In a career that spanned over 65 years, Pannella was one of the first European federalists who fought for the creation of the European Union.
He was also at the forefront of many revolutionary changes in Italy, including the divorce referendum in 1974 and the legalization of abortion in 1978.
A staunch defender of civil rights, he also fought on behalf of Eastern Europeans, leading to his arrest in 1968 in Sofia for distributing leaflets against the Communist regime.
Over the years, he carried out several hunger strikes to get his civil rights message across, including one against the death penalty in 2007, a protest which was prompted by the hanging of Saddam Hussein. His most recent hunger strike in 2014 – in protest against conditions in Italian prisons – led to him needing surgery.
Pannella, who was born in the Abruzzo town of Teramo in 1930, began his political career aged 20, becoming a national representative at university level for the Italian Liberal Party.
Marco Pannella during the divorce campaign in 1974. Photo: Wikicommons
He founded the Radical Party, a bastion of Italian liberalism, in 1955. Led by Pannella and Emma Bonino, Italy’s former foreign minister, the party was reincarnated as the Italian Radicals in 2001.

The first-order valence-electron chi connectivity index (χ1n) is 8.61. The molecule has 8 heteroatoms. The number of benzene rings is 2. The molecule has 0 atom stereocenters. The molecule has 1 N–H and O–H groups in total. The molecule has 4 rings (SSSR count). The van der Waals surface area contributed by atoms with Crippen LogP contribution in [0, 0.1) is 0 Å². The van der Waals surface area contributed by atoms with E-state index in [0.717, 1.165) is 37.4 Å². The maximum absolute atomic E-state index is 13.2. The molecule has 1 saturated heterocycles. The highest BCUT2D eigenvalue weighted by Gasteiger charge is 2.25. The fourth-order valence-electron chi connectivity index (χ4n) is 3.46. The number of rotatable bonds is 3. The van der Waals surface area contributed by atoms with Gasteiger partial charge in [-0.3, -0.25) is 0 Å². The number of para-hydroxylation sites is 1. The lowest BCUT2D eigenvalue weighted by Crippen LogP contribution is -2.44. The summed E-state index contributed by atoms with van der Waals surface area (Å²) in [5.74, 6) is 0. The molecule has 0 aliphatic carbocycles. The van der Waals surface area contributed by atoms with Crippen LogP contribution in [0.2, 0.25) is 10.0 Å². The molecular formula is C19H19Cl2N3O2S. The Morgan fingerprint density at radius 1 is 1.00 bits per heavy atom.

On top of all of that he was one of the first promoters of the Green party movements across Europe and was elected to the European Parliament in 1979, serving until 2009.
He a took a hardline approach against Tony Blair, the former British prime minister, during John Chilcot’s Iraq inquiry in 2010, saying: “Tony Blair must be asked the right questions at the Iraq inquiry. Mine would be this: why did he boycott the possibility of sending Saddam Hussein into exile, as several Arab countries were trying to request through a resolution to be adopted at the Arab League summit in Sharm el-Sheikh on March 1st 2003?”
He argued that the exile would have avoided any military action.
Aside from the politics, Pannella worked as a journalist in Paris for Il Giorno newpaper in the early 1960s.
He never married and had no children, but had been in a decades-long relationship Mirella Paracchini. In an interview in 2010 he said the relationship between them was “open” and also admitted to being bisexual.
Pannella died on Thursday after being hospitalized in Rome. He had reportedly been battling lung and liver cancer.
Prime Minister Matteo Renzi paid tribute on Twitter, saying Pannella was an “extraordinary protagonist of life” and not just of Italian politics, “one might say he was transnational”.